Steven Lansel was one of my undergraduate research students at Georgia Tech. He's now in Stanford's Ph.D. program in EE. (Interestingly, I found out yesterday that one of the Tech writers went to high school with Lansel.) Steven is a very sharp guy and would have excelled at any undergrad school in the country.

Leonid Bunimovich is Mr. Billiard, or at least one of them (Yasha Sinai is the other one). A very important model in the field---the stadium billiard geometry, which is one of the two standard ones in experimental studies of billiard systems---is named after him.

I discussed billiards a bit before in my post about my expository article (with Lansel) on mushroom billiards. I've included a couple of the same wikipedia links that explain why billiard systems are very interesting objects to study (both mathematically and physically).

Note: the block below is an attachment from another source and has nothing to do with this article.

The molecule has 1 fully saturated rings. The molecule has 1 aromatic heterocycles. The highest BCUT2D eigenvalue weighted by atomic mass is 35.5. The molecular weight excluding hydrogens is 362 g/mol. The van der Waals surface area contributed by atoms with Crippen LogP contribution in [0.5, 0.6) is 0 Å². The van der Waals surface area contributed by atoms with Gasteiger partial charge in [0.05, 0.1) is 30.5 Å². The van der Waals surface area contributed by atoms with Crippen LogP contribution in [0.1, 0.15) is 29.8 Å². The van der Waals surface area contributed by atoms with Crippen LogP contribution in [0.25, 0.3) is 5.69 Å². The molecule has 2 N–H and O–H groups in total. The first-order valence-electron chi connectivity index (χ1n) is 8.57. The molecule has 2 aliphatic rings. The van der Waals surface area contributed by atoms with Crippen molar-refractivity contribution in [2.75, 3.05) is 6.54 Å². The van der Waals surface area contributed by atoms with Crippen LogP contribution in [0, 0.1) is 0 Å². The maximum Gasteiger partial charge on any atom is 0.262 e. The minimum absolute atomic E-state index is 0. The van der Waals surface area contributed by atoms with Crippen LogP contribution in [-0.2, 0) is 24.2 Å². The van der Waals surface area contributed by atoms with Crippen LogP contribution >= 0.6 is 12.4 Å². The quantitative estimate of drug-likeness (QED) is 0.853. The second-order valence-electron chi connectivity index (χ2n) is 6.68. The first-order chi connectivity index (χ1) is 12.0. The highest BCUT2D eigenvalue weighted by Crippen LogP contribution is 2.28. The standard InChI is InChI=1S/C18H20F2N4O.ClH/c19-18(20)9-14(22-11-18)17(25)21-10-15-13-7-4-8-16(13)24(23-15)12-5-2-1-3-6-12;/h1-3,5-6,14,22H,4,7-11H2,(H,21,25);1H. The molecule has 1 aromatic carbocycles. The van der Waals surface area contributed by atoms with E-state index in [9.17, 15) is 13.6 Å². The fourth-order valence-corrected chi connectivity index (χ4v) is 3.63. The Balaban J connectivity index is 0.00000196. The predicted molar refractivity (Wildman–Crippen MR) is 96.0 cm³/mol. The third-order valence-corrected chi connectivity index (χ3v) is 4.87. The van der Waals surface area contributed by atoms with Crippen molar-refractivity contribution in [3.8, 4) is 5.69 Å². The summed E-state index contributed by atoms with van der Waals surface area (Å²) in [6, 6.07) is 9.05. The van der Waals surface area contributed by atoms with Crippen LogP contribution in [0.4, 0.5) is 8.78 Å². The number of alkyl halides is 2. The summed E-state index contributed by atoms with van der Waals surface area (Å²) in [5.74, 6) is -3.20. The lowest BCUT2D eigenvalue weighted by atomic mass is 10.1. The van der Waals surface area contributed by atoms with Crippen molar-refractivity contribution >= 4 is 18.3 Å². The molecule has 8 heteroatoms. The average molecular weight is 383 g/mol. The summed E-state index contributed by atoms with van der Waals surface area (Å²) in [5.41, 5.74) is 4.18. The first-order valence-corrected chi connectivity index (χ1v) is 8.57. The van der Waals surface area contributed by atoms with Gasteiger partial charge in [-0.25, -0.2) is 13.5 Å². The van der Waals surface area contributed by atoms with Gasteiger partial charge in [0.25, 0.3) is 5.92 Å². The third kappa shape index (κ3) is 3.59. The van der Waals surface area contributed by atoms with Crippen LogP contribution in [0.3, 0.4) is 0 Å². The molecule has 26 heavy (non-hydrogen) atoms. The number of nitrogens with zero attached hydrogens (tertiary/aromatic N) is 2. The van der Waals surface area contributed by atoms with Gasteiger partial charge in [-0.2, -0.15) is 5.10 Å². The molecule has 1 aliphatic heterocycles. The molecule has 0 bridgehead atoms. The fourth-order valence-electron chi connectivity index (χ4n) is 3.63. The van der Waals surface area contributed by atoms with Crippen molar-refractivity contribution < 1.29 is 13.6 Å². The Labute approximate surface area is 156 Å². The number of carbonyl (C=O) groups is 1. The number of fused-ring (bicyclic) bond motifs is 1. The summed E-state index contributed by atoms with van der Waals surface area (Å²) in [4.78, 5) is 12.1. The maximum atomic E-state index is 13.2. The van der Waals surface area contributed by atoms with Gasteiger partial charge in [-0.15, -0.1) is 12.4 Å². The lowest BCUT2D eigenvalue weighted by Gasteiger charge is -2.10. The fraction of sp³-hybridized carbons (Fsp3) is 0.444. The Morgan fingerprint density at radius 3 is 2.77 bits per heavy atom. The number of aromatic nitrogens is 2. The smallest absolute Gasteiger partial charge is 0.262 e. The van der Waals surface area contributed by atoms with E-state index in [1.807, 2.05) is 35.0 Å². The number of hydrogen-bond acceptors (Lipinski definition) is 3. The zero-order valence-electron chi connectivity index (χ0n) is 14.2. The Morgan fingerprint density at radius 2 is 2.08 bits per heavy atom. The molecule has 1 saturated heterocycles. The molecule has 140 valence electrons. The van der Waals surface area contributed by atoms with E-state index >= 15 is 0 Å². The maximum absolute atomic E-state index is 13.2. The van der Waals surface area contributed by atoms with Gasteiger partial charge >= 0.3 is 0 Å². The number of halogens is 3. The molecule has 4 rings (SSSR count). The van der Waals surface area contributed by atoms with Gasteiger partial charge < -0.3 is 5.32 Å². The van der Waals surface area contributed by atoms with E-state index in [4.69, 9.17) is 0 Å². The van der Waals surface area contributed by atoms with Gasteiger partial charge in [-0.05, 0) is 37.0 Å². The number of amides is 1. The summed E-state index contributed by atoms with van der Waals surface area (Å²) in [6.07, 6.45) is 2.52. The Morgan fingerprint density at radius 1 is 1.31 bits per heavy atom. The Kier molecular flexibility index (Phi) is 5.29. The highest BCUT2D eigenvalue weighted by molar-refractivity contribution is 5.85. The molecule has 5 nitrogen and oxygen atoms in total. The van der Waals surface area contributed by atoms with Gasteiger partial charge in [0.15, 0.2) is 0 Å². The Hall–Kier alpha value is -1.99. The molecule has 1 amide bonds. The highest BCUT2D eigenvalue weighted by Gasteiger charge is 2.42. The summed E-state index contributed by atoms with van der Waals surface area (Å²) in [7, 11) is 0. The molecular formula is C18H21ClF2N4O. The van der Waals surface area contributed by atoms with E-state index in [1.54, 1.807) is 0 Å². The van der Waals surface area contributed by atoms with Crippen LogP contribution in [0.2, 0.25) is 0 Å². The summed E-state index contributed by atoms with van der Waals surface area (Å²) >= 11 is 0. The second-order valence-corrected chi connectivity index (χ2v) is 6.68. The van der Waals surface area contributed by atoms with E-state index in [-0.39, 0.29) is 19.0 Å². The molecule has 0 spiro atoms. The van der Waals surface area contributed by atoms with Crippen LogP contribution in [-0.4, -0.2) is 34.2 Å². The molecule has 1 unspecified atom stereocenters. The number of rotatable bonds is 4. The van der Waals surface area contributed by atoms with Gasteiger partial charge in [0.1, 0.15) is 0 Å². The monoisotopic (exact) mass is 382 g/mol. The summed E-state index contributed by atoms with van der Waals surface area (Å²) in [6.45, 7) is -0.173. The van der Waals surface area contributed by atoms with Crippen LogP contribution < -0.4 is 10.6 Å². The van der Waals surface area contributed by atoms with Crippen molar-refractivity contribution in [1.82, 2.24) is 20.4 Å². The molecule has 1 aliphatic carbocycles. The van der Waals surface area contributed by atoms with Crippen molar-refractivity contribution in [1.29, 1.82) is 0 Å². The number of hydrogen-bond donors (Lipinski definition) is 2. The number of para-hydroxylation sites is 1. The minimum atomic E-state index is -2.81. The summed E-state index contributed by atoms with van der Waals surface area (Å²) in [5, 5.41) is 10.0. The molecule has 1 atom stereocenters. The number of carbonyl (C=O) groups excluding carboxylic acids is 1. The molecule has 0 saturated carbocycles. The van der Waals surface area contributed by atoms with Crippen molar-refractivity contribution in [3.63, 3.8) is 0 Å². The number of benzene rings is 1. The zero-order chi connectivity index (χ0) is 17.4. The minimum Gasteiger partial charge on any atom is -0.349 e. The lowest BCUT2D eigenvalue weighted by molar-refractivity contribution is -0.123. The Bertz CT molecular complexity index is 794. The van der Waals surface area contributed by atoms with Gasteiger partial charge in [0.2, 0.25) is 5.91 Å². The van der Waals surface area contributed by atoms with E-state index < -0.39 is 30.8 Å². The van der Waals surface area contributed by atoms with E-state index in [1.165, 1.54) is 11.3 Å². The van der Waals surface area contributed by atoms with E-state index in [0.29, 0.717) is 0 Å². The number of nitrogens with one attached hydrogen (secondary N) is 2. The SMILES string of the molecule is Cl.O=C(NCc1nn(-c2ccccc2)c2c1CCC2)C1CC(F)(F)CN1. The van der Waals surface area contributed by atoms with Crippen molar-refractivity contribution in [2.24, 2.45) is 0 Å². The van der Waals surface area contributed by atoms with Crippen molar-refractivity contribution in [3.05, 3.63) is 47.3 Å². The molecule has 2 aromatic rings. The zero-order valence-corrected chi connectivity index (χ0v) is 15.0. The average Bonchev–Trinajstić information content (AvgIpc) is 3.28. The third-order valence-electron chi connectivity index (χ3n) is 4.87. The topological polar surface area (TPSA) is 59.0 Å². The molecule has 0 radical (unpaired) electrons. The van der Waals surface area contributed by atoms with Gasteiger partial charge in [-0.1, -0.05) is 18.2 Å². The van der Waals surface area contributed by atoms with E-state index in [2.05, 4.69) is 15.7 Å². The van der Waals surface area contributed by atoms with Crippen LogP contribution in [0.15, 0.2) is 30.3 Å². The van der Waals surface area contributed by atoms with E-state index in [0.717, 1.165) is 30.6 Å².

In the present article, we start off by looking at some generalizations of mushroom billiards, a system with mixed regular-chaotic dynamics in which one can control precisely which parts are regular and which are chaotic as well as the fraction of volume in phase space given by regular and chaotic components. This makes a more precise analysis possible here than for basically all other mixed dynamical systems, and obtaining a better understanding of mixed systems is extremely important--for example, one can use such systems to study transitions from one chaotic region to another as the system's parameters are varied (there are numerous studies of transition from order to chaos but very few from one chaotic regime to another, because it's typically very difficult to undertake such studies). Because one knows which regions are chaotic and which are not, this also provides a geometry in which mixed dynamics has increased experimental relevance---basically, the fact that one has large regular regions amidst chaotic seas rather than the very small islands of regular behavior that might get washed out in experimental situations. The "next frontier" (as it were) is to examine quantum mushroom billiards (and generalizations thereof) to achieve a better understanding of the quantization of mixed systems. (There is currently very little understanding of them.)